Since 2007 (when CES begun organizing a series of diffusion events to make PB experiences not solely located in Latin America getting known in Portugal), diverse investigation projects and consultancies promoted in the context of the research on Participatory Budget within CES have been cementing the diverse experiences of this instrument's trajectory.

In Portugal, CES was promoter of the building of a network of experts on the theme, which constitute a solid team and have wide international connections, while actively participating as an observer of RAP (Rede Portuguesa de Autarquias Participativas/Portuguese Network of Participatory Municipalities), of the IOPD (Observatório Internacional da Democracia Participativa/International Observatory on Participatory Democracy, based in Barcelona), of the Advisory Board of the Participatory Budgeting Project (PBP) in New York, and of the Committee on Social Inclusion, Participatory Democracy and Human Rigths of the UCLG, the cities' world association.

In the framework of the promoted investigation-action on the PBs, CES has been gathering and collaborating with multiple social and governmental actors, from autarchies to civil society and youth organizations (Orçamento Participativo Jovem/Youth Participatory Budget), which in practice has been translating into changes in the procedure model in the sense of co-decision (e.g. Amadora and Odivelas' City Halls) or development of information technologies which facilitate the participation (e.g. Cascais' City Hall and Lisbon's City Hall; project EMPATIA (EMPATHY). Beyond these, the research about PBs has been promoting the training and capacitation of local professionals (e.g. Albufeira's City Hall, Lagoa's City Hall, Condeixa's City Hall, Trofa's City Hall, Oliveira do Bairro and Figueira da Foz's City Halls, but also the CEFA Foundation) and the setting of specific municipal regulations, turning Portugal into the second European country where a part of the public investments made by town halls and/or parishes is voted by the citizens.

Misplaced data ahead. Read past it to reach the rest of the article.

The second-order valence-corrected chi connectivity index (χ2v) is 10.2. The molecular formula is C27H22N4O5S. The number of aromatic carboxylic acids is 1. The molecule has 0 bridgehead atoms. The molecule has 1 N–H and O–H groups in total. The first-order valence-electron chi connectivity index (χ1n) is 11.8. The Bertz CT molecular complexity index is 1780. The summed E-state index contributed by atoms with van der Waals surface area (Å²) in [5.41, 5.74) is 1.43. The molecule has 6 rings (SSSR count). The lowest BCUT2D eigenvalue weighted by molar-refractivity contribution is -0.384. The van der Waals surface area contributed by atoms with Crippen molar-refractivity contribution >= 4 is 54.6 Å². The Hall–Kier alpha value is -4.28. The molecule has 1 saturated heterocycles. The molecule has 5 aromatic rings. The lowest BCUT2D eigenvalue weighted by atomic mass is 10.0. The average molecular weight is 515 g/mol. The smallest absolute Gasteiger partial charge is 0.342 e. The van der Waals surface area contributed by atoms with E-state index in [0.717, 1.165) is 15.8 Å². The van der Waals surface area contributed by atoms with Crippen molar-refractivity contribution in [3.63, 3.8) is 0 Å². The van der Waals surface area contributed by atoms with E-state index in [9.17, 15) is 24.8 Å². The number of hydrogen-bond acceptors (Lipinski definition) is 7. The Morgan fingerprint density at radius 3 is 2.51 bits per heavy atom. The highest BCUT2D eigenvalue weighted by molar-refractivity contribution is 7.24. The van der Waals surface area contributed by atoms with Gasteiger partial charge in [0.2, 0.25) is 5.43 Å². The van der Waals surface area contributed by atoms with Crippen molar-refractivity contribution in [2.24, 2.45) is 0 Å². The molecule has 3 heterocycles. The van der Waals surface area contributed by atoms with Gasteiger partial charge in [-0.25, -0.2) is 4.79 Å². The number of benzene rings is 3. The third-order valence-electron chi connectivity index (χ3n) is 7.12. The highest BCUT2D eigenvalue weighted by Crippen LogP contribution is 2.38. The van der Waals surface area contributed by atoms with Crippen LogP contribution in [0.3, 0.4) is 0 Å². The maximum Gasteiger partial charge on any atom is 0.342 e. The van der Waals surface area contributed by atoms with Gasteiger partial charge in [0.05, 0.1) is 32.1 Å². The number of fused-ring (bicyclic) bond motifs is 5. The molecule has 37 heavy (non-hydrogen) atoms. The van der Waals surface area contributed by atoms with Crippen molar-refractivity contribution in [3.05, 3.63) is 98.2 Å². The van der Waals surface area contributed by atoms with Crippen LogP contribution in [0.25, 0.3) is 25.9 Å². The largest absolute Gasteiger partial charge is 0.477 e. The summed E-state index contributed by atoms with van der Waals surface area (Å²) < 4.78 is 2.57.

Internationally, the promoted investigation has already also been felt in the participation in processes of stimulating PBs in countries such as Sweden, Spain, Uruguay, Russia and China. The advisory work and the international partnerships have also resulted in collaborations with supranational institutions such as the World Bank, Council of Europe, UN-Habitat, United Cities and Local Government (UCLG).

Related Projects

Participatory Budgeting in Sweden

Giovanni Allegretti

January 1, 2013 to December 31, 2020

The Swedish Association of Local Authorities and Regions

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OP Jovem

Participatory Youth Budgeting in Condeixa-a-Nova

April 1, 2012 to April 30, 2019

Condeixa-a-Nova Municipality

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Enabling Multichannel PArticipation Through ICT Adaptations


Enabling Multichannel PArticipation Through ICT Adaptations

Giovanni Allegretti

January 1, 2016 to March 31, 2018

European Commission
(Horizon 2020-ICT-2015)

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Portugal Participa

Portugal Participa - caminhos para a inovação societal

Giovanni Allegretti

October 1, 2014 to April 30, 2016

EEA Grants - Calouste Gulbenkian Foundation
(Cidadania Ativa)

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Participatory Budgeting as innovative tool for reinventing local institutions in Portugal and Cape Verde? A critical analysis of performance and transfers

April 1, 2010 to December 31, 2013

Portuguese Foundation for Science and Technology

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O Orçamento Participativo no Município da Trofa

Giovanni Allegretti

May 1, 2011 to August 31, 2013

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Political Sphere and Participatory Budget

Ernesto Ganuza

Giovanni Allegretti

January 1, 2010 to May 31, 2013

Spanish Ministery for Science and Innovation

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Report on Local Government Experiences in using Community-based Monitoring Systems

January 1 to July 31, 2013

United Cities and Local Governments

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Networks for the communication and reinforcement of management in the management of participatory assumptions and other instruments of participatory public policies

Giovanni Allegretti

June 1, 2010 to May 31, 2011

Diputación de Málaga
FEDOMU (República Dominicana)
Intendencia de Paysandú (Uruguay)

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Participatory Budget - more participation, better democracy

January 1, 2008 to January 31, 2010